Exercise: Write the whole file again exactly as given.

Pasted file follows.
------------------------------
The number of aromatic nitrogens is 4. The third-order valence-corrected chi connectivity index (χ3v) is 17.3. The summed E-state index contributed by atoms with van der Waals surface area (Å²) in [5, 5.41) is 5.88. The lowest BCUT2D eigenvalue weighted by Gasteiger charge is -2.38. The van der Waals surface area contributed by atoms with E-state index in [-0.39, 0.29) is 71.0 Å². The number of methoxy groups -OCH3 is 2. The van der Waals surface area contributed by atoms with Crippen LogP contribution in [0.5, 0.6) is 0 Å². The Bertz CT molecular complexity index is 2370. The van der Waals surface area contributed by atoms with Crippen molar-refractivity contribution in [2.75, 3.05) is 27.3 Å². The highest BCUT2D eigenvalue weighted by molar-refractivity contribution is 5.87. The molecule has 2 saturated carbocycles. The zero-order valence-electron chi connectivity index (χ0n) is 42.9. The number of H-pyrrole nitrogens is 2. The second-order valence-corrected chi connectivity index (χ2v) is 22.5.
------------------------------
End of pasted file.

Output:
The number of aromatic nitrogens is 4. The third-order valence-corrected chi connectivity index (χ3v) is 17.3. The summed E-state index contributed by atoms with van der Waals surface area (Å²) in [5, 5.41) is 5.88. The lowest BCUT2D eigenvalue weighted by Gasteiger charge is -2.38. The van der Waals surface area contributed by atoms with E-state index in [-0.39, 0.29) is 71.0 Å². The number of methoxy groups -OCH3 is 2. The van der Waals surface area contributed by atoms with Crippen LogP contribution in [0.5, 0.6) is 0 Å². The Bertz CT molecular complexity index is 2370. The van der Waals surface area contributed by atoms with Crippen molar-refractivity contribution in [2.75, 3.05) is 27.3 Å². The highest BCUT2D eigenvalue weighted by molar-refractivity contribution is 5.87. The molecule has 2 saturated carbocycles. The zero-order valence-electron chi connectivity index (χ0n) is 42.9. The number of H-pyrrole nitrogens is 2. The second-order valence-corrected chi connectivity index (χ2v) is 22.5.